Typhoon Nangka Wreaks Havoc on One of Japan’s Main Islands

This past week a typhoon made landfall on one of Japan’s islands, the island of Shikoku and with it brought winds the equivalent of a category one hurricane gusting up to 185km/h.

[map type=”terrain” autofit=”1″ disable_scrollwheel=”1″] [pin]Island of Shikoku[/pin] [pin]Kamikitayama, Japan[/pin] [/map]


Nangka initially formed in the middle of the Western Pacific Ocean about over a week ago and slowly strengthened as it approached Japan; it traveled over 5000km to make landfall. Over open waters it peaked at the equivalent of a category four hurricane, with sustained winds of over 200km/h and gained super typhoon status. Slightly cooler ocean waters (of 26°C to 27°C) towards Japan weakened the typhoon somewhat before it made landfall, but with that said, the typhoon’s impacts were still fairly significant. In expectation of the typhoon 550,000 residents were either issued a mandatory evacuation notice or voluntary evacuation notice, in the most prone-to, low-lying areas near the coast.

Beautiful satellite image of Nangka earlier this week while it was still over open waters. (Source: NWS OPC)
Beautiful satellite image of Nangka earlier this week while it was still over open waters. (Source: NWS OPC)

In total, two people perished from the typhoon and about three dozen people sustained injuries – thankfully it wasn’t worse due to good planning by authorities to get the people most at risk out. Numerous rail runs and flights were cancelled, affecting about 200,000 people’s daily activities. Some flooding did occur as the typhoon brought a plume of tropical moisture to the region with it, which led to rainfalls in excess of 700mm in the hardest hit areas in 48 hours (740mm reported in Kamikitayama). Just over 100 houses were reported to have been completely flooded out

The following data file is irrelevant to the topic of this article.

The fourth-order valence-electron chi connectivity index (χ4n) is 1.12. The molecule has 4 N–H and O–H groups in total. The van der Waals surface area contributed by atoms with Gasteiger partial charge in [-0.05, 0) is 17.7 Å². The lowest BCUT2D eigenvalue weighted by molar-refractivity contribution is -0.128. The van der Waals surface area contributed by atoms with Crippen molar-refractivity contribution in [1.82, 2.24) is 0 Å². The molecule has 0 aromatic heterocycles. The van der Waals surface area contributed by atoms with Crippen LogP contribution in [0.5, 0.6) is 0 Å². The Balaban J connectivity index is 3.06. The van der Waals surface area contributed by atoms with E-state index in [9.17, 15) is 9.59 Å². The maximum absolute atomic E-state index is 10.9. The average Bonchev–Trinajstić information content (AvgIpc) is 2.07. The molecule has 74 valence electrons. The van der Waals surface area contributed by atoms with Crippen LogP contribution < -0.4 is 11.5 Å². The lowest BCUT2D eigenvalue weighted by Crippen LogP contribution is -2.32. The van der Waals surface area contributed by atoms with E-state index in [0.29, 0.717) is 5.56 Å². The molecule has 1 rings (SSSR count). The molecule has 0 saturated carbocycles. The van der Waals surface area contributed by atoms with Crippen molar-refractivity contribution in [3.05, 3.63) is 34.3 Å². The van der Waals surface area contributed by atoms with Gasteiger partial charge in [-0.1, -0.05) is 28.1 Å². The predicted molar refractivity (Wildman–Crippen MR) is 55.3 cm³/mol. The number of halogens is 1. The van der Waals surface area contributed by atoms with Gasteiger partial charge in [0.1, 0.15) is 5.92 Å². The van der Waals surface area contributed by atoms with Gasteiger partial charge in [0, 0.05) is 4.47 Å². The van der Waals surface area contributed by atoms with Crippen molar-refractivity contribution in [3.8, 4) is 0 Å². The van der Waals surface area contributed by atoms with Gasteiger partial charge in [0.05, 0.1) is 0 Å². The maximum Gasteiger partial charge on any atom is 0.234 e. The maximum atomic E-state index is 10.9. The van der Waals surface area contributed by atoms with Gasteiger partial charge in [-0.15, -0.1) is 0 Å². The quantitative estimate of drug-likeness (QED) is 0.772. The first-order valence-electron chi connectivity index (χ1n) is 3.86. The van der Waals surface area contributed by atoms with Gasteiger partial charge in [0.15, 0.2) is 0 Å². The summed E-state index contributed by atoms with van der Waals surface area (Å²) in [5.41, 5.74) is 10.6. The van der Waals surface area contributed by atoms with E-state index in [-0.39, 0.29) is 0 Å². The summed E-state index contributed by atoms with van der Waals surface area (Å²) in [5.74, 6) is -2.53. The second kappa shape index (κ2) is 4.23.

Since Nangka has made landfall it has progressed to its dissipating stage, and possibly extratropical transition by the end of the weekend. However, it will still bring with it the threat of heavy rainfall in the northern Japanese islands and mountainous areas even though it continues to weaken. On average there are 16 typhoons in the Western Pacific in a year, and this year’s count is currently at seven. Most storms form in the Western Pacific between May and November (because shear is weaker) but there are occasional storms that form in the other months of the year.


Matt has been a member of the AWM team since January 2012, writing the weekly feature Elsewhere in Weather News which highlights weather news from across the globe. Matt has lived in Winnipeg all his life and has been a weather enthusiast since a very young age. He is currently completing his B.Sc. in Atmospheric Sciences at the University of Manitoba.

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